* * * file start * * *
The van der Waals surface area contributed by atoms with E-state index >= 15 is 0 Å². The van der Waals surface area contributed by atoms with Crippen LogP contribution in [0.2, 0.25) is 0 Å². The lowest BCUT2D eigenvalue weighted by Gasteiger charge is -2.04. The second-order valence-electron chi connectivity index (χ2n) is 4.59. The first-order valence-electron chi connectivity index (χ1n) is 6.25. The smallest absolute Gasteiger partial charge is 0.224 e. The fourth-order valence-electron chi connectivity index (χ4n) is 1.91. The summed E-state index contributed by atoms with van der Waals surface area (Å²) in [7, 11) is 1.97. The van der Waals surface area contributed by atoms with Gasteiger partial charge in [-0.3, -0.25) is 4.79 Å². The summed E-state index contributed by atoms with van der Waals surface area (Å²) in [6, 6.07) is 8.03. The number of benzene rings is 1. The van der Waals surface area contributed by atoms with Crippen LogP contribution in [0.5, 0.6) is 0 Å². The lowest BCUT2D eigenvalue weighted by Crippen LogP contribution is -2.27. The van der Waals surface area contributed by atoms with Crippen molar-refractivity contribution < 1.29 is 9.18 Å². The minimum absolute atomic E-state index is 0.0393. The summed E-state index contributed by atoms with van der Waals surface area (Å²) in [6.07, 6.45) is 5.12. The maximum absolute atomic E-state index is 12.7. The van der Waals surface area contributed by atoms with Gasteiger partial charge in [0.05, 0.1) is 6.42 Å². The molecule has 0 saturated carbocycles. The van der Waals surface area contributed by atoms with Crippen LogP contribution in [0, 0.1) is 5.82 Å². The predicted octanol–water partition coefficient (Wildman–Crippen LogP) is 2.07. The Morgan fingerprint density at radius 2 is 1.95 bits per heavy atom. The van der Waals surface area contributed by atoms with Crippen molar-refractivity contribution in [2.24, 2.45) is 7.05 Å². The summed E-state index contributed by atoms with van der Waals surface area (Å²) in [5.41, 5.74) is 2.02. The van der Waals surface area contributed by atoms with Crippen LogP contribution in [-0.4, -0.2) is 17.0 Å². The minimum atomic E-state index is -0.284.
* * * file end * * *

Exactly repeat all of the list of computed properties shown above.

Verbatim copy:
The van der Waals surface area contributed by atoms with E-state index >= 15 is 0 Å². The van der Waals surface area contributed by atoms with Crippen LogP contribution in [0.2, 0.25) is 0 Å². The lowest BCUT2D eigenvalue weighted by Gasteiger charge is -2.04. The second-order valence-electron chi connectivity index (χ2n) is 4.59. The first-order valence-electron chi connectivity index (χ1n) is 6.25. The smallest absolute Gasteiger partial charge is 0.224 e. The fourth-order valence-electron chi connectivity index (χ4n) is 1.91. The summed E-state index contributed by atoms with van der Waals surface area (Å²) in [7, 11) is 1.97. The van der Waals surface area contributed by atoms with Gasteiger partial charge in [-0.3, -0.25) is 4.79 Å². The summed E-state index contributed by atoms with van der Waals surface area (Å²) in [6, 6.07) is 8.03. The number of benzene rings is 1. The van der Waals surface area contributed by atoms with Crippen LogP contribution in [0.5, 0.6) is 0 Å². The lowest BCUT2D eigenvalue weighted by Crippen LogP contribution is -2.27. The van der Waals surface area contributed by atoms with Crippen molar-refractivity contribution < 1.29 is 9.18 Å². The minimum absolute atomic E-state index is 0.0393. The summed E-state index contributed by atoms with van der Waals surface area (Å²) in [6.07, 6.45) is 5.12. The maximum absolute atomic E-state index is 12.7. The van der Waals surface area contributed by atoms with Gasteiger partial charge in [0.05, 0.1) is 6.42 Å². The molecule has 0 saturated carbocycles. The van der Waals surface area contributed by atoms with Crippen LogP contribution in [0, 0.1) is 5.82 Å². The predicted octanol–water partition coefficient (Wildman–Crippen LogP) is 2.07. The Morgan fingerprint density at radius 2 is 1.95 bits per heavy atom. The van der Waals surface area contributed by atoms with Crippen molar-refractivity contribution in [2.24, 2.45) is 7.05 Å². The summed E-state index contributed by atoms with van der Waals surface area (Å²) in [5.41, 5.74) is 2.02. The van der Waals surface area contributed by atoms with Crippen LogP contribution in [-0.4, -0.2) is 17.0 Å². The minimum atomic E-state index is -0.284.